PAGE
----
Figure 1. ALFA allele frequencies for a variant (rs4988235) in the promotor of the lactase gene showing frequency differences across populations.
Are you interested in mining literature about COVID-19 and the novel SARS-Cov-2 virus? You may want to check out the COVID-19 Open Research Dataset (CORD-19). CORD-19 is a collection of more than 13,000 full text articles that focus on COVID-19 and coronaviruses and that were assembled from PMC, the WHO, bioRxiv, and medRxiv. To produce this dataset, the National Library of Medicine partnered with colleagues from the Allen Institute for AI, the Chan Zuckerberg Initiative (CZI), Georgetown University’s Center for Security and Emerging Technology (CSET), Kaggle, Microsoft, and the White House Office of Science and Technology Policy (OSTP).
CORD-19 is available from the Allen Institute and will be updated weekly as new articles become available. The article data are formatted in JSON, making the collection ideal for computational methods such as data mining, machine learning, and natural language processing. We hope this collection serves as a call to action for the community to improve our understanding of coronaviruses and the human diseases they cause. Have a look and let us know what you think!
On Wednesday, April 8, 2019 at 12 PM, NCBI staff will show you how to leverage the cloud to speed up your research and discovery. You’ll be introduced to new and existing tools and data including BigQuery, SRA Toolkit, and more. You’ll hear about real workflows in the cloud featuring an example of the work NCBI was able to accomplish in the cloud using SRA data and a case study from an SRA cloud customer
By the end of this webinar, you will know where to look for new cloud products from NCBI, access help information to get you started, and will see how to run your analyses efficiently in the cloud.
Date and time: Wed, Apr 8, 2020 12:00 PM – 12:45 PM EDT
After registering, you will receive a confirmation email with information about attending the webinar. A few days after the live presentation, you can view the recording on the NCBI YouTube channel. You can learn about future webinars on the Webinars and Courses page.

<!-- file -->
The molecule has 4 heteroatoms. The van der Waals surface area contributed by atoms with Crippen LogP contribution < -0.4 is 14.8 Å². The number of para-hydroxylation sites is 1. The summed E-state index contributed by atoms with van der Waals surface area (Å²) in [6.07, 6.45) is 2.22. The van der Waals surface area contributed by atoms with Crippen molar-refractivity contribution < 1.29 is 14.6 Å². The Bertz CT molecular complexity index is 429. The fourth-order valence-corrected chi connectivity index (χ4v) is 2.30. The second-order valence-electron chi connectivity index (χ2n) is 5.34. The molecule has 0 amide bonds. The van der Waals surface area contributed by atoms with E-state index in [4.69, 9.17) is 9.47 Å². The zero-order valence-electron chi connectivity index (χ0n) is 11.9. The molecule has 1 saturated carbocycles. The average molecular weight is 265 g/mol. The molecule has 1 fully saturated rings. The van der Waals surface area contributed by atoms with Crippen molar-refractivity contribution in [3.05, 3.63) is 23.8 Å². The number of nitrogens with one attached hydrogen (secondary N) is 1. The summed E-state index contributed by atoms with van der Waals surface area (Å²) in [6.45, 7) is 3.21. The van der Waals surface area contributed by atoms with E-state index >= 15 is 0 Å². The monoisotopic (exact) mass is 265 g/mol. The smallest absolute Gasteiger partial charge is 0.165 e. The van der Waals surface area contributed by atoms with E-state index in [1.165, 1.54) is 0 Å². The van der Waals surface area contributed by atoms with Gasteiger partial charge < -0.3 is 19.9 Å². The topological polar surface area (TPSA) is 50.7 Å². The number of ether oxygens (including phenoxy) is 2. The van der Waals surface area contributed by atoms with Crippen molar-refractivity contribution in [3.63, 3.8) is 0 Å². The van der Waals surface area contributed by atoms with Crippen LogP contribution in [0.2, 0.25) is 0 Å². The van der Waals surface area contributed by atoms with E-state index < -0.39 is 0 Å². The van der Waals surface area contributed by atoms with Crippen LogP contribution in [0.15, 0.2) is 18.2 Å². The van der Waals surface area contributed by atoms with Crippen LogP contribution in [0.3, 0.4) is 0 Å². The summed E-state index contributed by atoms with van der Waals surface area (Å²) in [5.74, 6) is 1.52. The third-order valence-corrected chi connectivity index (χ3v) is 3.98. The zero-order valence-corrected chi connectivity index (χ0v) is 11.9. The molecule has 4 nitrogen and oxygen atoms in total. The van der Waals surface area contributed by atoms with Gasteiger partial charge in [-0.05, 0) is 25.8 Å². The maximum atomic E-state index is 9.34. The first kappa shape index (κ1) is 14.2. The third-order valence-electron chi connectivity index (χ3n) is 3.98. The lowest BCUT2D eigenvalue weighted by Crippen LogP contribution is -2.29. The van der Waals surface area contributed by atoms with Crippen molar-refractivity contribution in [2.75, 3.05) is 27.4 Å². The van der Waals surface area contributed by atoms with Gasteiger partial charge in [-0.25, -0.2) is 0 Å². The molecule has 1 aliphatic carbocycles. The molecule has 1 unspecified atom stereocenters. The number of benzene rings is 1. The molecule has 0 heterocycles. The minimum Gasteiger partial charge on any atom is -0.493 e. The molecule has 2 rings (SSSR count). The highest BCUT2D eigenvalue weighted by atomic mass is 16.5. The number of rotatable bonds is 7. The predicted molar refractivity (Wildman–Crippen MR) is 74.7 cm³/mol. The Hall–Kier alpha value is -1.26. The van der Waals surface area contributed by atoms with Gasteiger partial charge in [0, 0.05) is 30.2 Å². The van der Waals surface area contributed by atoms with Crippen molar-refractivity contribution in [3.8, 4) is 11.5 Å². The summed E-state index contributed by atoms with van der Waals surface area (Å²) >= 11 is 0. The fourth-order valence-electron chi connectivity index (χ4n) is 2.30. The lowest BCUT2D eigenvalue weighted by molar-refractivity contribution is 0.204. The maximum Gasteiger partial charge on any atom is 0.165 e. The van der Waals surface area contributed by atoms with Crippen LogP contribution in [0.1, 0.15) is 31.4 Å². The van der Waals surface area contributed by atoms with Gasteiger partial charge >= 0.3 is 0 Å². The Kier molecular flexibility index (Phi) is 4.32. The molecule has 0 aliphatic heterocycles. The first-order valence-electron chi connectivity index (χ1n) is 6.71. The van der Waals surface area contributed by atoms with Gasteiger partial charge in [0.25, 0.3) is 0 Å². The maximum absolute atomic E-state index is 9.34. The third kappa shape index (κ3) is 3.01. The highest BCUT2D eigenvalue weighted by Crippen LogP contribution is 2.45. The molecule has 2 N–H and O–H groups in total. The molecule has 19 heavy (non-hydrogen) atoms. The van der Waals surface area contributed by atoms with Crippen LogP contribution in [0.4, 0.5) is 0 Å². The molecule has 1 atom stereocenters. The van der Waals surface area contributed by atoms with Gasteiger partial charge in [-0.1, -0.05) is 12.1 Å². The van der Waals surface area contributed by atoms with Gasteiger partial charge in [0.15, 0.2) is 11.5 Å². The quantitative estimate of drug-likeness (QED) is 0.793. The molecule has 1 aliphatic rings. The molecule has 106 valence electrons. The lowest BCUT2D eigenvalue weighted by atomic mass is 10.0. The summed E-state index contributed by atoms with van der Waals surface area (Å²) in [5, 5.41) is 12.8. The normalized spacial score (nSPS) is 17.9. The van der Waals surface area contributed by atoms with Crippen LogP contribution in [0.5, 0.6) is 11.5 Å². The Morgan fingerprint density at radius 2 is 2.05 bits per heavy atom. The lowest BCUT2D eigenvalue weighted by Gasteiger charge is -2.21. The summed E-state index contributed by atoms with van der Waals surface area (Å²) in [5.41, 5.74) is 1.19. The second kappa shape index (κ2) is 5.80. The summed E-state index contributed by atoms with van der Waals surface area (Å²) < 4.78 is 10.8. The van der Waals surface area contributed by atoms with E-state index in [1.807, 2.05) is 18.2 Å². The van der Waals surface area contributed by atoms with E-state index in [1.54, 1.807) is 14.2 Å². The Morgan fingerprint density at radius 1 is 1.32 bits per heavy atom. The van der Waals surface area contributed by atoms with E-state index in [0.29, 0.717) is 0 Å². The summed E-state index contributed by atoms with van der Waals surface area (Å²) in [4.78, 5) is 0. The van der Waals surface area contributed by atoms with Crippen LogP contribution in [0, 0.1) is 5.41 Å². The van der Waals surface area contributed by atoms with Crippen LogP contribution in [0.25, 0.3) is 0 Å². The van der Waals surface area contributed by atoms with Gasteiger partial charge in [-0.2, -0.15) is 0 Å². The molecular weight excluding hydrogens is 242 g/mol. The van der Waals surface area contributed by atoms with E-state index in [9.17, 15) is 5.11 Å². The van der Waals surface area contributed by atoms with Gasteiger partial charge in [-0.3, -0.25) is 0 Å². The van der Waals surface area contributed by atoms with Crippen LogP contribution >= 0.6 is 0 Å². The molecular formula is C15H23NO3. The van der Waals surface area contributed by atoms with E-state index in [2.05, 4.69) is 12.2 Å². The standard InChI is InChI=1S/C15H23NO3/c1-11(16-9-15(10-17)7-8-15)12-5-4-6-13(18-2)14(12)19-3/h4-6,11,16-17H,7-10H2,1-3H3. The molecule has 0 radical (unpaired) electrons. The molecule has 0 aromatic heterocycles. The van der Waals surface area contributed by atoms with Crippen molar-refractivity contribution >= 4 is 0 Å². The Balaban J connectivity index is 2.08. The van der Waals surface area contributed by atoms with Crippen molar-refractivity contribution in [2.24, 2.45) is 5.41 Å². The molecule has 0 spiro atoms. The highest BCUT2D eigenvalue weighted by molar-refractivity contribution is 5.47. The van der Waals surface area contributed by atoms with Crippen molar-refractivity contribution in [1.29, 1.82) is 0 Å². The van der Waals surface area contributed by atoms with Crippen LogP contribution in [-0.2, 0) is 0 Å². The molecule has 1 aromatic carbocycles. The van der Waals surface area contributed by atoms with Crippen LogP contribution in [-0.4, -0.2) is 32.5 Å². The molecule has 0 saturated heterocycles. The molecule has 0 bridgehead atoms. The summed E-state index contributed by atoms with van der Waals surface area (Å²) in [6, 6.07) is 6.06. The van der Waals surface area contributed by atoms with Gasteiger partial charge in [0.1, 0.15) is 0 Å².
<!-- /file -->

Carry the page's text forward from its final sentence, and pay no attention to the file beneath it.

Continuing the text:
A new release of the NCBI protein families profiles used by PGAP (the Prokaryotic Genome Annotation Pipeline) is now available. You can search this collection of Hidden Markov models (HMM) against your favorite prokaryotic proteins to identify their function using hmmer.
The HMMs are used as hints for the structural annotation of protein-coding genes in bacterial genomes and are also one of the sources for the names assigned to PGAP-annotated proteins presented in the Evidence-For-Name-Assignment comment block of RefSeq protein records (See for example, WP_004152100.1).
The collection comprises 12,753 HMMs that were built at NCBI, and 4,486 TIGRFAM HMMs whose ownership was transferred to NCBI in April 2018. In addition to the HMM profiles and seed alignments, a tab-delimited file containing the product names and other attributes added to the HMMs by curators is available.
85% of models were assigned a product name that can be transferred to proteins hit by the model.
7702 models have gene symbols.
14508 are supported by a least one publication.
6266 are assigned an Enzyme Commission number.
617 represent anti-microbial resistance proteins.
Product names added to 4,686 PFAM HMMs owned by EBI-EMBL and used for functional annotation by PGAP are also included.
A total of 57 million RefSeq prokaryotic proteins have been named based on these curated HMMs, and can be identified with the Entrez query “meta Evidence-For-Name-Assignment”[Properties] AND “Evidence Category=HMM”[Text Word]. See an example and more information on web displays of HMMs in a previous post.
RefSeq release 99 is accessible online, via FTP and through NCBI’s Entrez programming utilities, E-utilities.
This full release incorporates genomic, transcript, and protein data available as of March 2, 2020, and contains 231,402,293 records, including 167,278,920 proteins, 29,869,155 RNAs, and sequences from 99,842 organisms. The release is provided in several directories as a complete dataset and also as divided by logical groupings.